drawing of sow thistle/ pūhā leaves

Sonchus sp..

Family: Asteraceae

Pūhā or Sow thistle, is a common ‘weed’ throughout New Zealand. It is also found in the United Kingdom and Europe. It can be confused with dandelion as they both have yellow flowers and similar looking leaves. It has a classic blue/green/grey look to the leaves that really defines it as pūhā. There are many different species, and all of them are edible.

Time to harvest: Spring to mid summer

Ask for permission

Nutrition: Rich in Vitamin C (the same amount as oranges)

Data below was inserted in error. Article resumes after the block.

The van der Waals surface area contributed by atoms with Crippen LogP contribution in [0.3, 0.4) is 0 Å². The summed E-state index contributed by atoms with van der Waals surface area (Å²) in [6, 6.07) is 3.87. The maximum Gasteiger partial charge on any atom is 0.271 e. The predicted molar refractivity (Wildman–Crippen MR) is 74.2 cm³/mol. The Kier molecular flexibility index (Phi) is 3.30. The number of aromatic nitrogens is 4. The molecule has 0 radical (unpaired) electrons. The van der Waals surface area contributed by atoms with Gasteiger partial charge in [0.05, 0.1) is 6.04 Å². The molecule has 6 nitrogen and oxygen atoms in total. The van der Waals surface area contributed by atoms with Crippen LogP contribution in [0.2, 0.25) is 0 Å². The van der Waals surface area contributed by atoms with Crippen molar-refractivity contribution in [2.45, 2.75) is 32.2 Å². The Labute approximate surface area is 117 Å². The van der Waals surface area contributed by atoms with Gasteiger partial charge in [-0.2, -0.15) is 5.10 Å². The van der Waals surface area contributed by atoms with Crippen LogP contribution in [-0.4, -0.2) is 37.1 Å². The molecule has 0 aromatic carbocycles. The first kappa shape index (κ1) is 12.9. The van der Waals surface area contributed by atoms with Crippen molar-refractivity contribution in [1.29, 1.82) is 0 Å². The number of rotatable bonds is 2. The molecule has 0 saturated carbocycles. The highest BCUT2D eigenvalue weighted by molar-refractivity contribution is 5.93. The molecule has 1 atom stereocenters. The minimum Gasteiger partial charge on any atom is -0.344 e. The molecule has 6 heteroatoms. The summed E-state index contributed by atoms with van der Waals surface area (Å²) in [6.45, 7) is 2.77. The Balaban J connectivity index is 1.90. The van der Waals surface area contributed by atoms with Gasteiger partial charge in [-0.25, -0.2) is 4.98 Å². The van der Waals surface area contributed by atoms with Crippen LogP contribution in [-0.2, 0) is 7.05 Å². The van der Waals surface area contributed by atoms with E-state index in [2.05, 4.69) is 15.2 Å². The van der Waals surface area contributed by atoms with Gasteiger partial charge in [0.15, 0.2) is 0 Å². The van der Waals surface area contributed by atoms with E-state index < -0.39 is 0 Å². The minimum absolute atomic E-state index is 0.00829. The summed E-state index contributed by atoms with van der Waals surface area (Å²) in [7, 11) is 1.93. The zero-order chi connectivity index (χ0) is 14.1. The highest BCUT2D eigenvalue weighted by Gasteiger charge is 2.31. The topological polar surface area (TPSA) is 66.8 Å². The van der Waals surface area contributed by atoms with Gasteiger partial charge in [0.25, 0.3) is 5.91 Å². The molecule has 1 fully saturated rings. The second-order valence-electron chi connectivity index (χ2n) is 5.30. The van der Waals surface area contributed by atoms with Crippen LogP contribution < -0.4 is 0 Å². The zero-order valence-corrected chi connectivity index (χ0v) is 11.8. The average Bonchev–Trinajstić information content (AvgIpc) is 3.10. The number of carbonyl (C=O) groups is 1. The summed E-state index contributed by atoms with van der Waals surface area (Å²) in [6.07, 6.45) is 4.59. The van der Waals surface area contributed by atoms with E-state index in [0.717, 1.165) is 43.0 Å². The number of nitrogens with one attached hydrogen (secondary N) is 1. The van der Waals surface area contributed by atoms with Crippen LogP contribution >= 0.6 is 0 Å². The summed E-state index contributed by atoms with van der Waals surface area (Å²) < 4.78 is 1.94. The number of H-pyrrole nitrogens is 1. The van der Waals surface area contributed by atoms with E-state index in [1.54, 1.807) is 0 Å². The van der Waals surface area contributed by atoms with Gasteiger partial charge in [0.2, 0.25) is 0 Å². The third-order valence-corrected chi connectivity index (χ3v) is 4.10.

Recipes: Pickled puha, boil up, spring greens wild pesto, pickle the flowerbud like capers, on your pizza, in a smoothie.

How to prepare:

Generally it’s best to rub the leaves together and bruise them to reduce the bitterness. If you are using an older plant, then just use the leaves. Bruise the stalk and let out some of the white sap, under the tap. Aparently the sap has been collected by Māori, left to dry and used as a chewing gum.


Cooper,R.C, Brooker, S.G, Cambie, R.C. (1987) New Zealand Medicinal Plants. Auckland, NZ: Reed.

Crowe, A. (2004). A Field Guide to the Native Edible Plants of New Zealand. Rosedale,Northshore, NZ: Penguin

Fiso, M.(2020) Hiakai. Modern Māori Cuisine. New Zealand:Penguin

Knox, J.(2021) The Forager’s Treasury. Allen & Unwin, Auckland, NZ.